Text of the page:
It’s highly debated whether noodles were first invented in China or Italy. Many scientists and food historians say both, and due to lack of evidence, it’s pointless to argue otherwise. In 2005, Chinese scientists discovered a 4000-year-old bowl of pasta at an archaeological site in Lajia, China. Noodle enthusiasts everywhere were jumping for joy, as it seemed to be the earliest example of a noodle in history. Scientists believe that the noodles were made of two kinds of millet, which are similar to the wheat grains that Chinese noodles and European pasta are made from today. However, scientists said it was not enough to confidently credit China with inventing the noodle.

On a quest for some answers, American food writer Jen Lin-Liu set out on a six-month trip in 2010-2011, researching noodles from Beijing to Rome, traveling along the Silk Road. She determined that noodles were documented in China earlier than anywhere in the western world. In China the earliest documentation appeared around 300-200 BC, while in the west early documentation came around 500-600 AD. Len-Liu says because of this the Chinese probably were the first to eat noodles, but that doesn’t mean they “invented” the noodle, or the pasta we enjoy today.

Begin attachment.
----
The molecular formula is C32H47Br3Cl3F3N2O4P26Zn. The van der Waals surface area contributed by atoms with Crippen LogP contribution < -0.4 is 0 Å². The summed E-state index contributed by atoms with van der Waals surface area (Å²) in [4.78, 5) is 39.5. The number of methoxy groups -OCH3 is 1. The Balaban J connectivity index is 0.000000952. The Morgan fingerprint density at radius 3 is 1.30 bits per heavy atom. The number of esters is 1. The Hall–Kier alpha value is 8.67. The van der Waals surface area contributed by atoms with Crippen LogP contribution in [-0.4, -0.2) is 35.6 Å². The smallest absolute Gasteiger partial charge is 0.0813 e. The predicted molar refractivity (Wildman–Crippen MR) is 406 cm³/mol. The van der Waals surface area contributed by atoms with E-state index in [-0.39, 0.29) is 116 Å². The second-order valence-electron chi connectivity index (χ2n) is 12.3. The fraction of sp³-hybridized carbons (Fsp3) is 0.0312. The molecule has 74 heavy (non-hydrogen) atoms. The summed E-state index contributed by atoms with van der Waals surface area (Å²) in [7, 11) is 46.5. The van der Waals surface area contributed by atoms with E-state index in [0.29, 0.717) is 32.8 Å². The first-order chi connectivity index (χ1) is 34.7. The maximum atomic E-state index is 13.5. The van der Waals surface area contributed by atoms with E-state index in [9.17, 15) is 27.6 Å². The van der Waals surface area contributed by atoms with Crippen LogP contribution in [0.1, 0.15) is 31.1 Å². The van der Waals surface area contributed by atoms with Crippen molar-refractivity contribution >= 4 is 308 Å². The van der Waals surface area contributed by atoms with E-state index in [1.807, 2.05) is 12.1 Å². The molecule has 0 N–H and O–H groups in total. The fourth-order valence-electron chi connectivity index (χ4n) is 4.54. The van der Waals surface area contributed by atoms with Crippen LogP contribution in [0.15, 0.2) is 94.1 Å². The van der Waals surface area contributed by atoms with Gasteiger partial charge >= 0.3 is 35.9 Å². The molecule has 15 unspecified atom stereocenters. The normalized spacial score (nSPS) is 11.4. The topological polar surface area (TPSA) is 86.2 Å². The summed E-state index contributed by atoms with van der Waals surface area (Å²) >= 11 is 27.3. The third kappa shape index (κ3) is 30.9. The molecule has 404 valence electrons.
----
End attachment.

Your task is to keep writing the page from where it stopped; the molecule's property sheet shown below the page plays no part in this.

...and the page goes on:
Barbara Santich, a professor at the University of Adelaide backs Lin-Liu, claiming there is a lack of historical evidence as to who can officially claim the noodle. She also says that Chinese noodles were made with soft wheat back then, so there is no way they could have begun making the dried pasta we enjoy today. Therefore, she adds, “Chinese noodles did not develop into what is now known as Mediterranean pasta, and pasta did not make its way from China to Italy.”